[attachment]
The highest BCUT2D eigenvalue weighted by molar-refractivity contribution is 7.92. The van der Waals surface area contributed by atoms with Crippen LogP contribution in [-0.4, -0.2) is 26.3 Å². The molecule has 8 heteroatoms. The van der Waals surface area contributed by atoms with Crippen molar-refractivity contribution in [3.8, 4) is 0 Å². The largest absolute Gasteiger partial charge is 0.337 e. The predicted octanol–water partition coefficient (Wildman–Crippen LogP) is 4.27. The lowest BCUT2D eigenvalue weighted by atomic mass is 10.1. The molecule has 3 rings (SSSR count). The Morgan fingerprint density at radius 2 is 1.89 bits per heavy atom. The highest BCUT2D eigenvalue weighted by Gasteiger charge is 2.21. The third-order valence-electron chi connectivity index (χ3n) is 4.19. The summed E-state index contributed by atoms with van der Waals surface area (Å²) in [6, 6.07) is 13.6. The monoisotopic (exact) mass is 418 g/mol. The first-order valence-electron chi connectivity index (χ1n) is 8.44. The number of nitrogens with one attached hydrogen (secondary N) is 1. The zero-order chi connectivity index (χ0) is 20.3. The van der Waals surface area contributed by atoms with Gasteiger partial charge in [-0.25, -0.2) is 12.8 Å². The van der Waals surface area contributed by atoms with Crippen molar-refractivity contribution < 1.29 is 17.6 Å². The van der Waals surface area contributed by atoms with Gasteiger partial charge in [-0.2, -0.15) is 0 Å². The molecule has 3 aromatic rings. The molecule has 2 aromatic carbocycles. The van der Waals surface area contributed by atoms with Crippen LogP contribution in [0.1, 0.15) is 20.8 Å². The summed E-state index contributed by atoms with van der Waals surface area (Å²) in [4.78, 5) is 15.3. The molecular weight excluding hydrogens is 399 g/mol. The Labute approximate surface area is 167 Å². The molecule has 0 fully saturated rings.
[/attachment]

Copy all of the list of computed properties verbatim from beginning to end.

The highest BCUT2D eigenvalue weighted by molar-refractivity contribution is 7.92. The van der Waals surface area contributed by atoms with Crippen LogP contribution in [-0.4, -0.2) is 26.3 Å². The molecule has 8 heteroatoms. The van der Waals surface area contributed by atoms with Crippen molar-refractivity contribution in [3.8, 4) is 0 Å². The largest absolute Gasteiger partial charge is 0.337 e. The predicted octanol–water partition coefficient (Wildman–Crippen LogP) is 4.27. The lowest BCUT2D eigenvalue weighted by atomic mass is 10.1. The molecule has 3 rings (SSSR count). The Morgan fingerprint density at radius 2 is 1.89 bits per heavy atom. The highest BCUT2D eigenvalue weighted by Gasteiger charge is 2.21. The third-order valence-electron chi connectivity index (χ3n) is 4.19. The summed E-state index contributed by atoms with van der Waals surface area (Å²) in [6, 6.07) is 13.6. The monoisotopic (exact) mass is 418 g/mol. The first-order valence-electron chi connectivity index (χ1n) is 8.44. The number of nitrogens with one attached hydrogen (secondary N) is 1. The zero-order chi connectivity index (χ0) is 20.3. The van der Waals surface area contributed by atoms with Gasteiger partial charge in [-0.25, -0.2) is 12.8 Å². The van der Waals surface area contributed by atoms with Crippen molar-refractivity contribution < 1.29 is 17.6 Å². The van der Waals surface area contributed by atoms with Gasteiger partial charge in [-0.2, -0.15) is 0 Å². The molecule has 3 aromatic rings. The molecule has 2 aromatic carbocycles. The van der Waals surface area contributed by atoms with Crippen LogP contribution in [0.1, 0.15) is 20.8 Å². The summed E-state index contributed by atoms with van der Waals surface area (Å²) in [4.78, 5) is 15.3. The molecular weight excluding hydrogens is 399 g/mol. The Labute approximate surface area is 167 Å². The molecule has 0 fully saturated rings.